NATIONAL - Facing chronic heart problems takes courage, and sometimes an angioplasty. A new study finds a combination of pills may be as effective as that balloon procedure.
Ed Nowak has braved a lot. "Carotid artery, I was operated on both sides. I had cataracts in both eyes, so I'm like a new man, really!"
The 76-year-old also manages diabetes and high blood pressure. On top of all that, Ed's doctor told him he had a heart problem. "There is an artery, back of your heart, that's too dangerous to operate on. So he says, 'We're just going to go ahead and do it with medication.'"
Ed enrolled in the "Courage" study, which gave patients the chance to manage coronary artery disease without angioplasty. Dr. William E. Boden says, "What if we give that patient a trial of optimal medical therapy as opposed to simply saying, 'You need angioplasty,' right from the get go."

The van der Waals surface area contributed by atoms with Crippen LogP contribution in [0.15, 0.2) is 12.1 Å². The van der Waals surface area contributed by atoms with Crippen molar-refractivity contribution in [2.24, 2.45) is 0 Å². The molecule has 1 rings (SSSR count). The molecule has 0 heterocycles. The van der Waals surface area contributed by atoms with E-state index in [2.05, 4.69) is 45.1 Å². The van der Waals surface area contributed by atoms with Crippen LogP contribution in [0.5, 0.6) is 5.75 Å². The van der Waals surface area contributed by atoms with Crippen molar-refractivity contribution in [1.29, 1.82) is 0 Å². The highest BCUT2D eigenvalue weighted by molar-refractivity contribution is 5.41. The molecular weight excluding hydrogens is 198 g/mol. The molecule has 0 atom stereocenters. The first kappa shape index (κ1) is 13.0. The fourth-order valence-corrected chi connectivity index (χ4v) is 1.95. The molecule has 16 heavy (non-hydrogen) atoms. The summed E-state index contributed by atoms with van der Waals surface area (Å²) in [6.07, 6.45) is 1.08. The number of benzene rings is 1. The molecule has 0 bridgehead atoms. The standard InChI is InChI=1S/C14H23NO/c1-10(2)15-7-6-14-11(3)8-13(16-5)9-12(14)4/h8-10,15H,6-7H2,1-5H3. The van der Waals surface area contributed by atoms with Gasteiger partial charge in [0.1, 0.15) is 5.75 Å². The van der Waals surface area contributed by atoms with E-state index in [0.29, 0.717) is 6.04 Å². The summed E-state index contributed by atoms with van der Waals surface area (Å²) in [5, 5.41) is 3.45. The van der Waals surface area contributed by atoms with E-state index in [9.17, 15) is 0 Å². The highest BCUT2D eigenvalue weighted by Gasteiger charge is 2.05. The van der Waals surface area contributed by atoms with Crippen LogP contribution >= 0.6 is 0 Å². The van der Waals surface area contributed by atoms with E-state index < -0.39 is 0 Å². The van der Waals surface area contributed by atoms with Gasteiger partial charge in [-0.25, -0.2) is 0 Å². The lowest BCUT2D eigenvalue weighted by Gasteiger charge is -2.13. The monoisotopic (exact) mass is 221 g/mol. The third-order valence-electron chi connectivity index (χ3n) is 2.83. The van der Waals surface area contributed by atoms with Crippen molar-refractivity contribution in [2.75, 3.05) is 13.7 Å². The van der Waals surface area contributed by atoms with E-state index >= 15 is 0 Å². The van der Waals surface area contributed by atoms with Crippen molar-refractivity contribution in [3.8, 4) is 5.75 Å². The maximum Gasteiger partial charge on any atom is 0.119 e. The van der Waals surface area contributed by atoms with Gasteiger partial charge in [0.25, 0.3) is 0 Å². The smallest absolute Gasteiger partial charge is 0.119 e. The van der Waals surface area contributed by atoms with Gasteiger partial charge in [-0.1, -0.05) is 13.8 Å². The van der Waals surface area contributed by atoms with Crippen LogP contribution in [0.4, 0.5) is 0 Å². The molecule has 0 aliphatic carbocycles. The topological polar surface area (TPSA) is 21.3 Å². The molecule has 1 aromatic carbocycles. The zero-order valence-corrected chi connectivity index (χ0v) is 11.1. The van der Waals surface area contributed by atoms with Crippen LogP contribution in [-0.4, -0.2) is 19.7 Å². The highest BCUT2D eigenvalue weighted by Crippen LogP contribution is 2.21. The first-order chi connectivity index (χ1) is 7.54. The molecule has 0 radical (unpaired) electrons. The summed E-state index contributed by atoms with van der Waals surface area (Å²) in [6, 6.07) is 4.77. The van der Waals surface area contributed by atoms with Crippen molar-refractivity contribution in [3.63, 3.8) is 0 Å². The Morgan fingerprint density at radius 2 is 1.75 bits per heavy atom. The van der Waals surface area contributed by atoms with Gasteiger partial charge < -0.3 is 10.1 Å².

In Doctor Boden's study, about half of the patients took drugs to address their specific problems. Dr. Boden says, "Aspirin, beta blockers, statins, ACE inhibitors, you know, these are standard treatments that we employ all the time in the routine care of our patients."
The drug therapy treated the entire vascular system, and targeted fatty lipids that cause blockages. Dr. Boden says, "Aggressive medical therapy actually shrinks the lipid core inside the artery and makes the vulnerable plaques less vulnerable to rupture."
Overall, the study found two-thirds of patients on drug therapy never needed angioplasty.
Dr. Boden says, "A course of medical therapy is safe and it's equally effective as, as angioplasty and stenting."
The results encourage Ed to keep up with his medicine.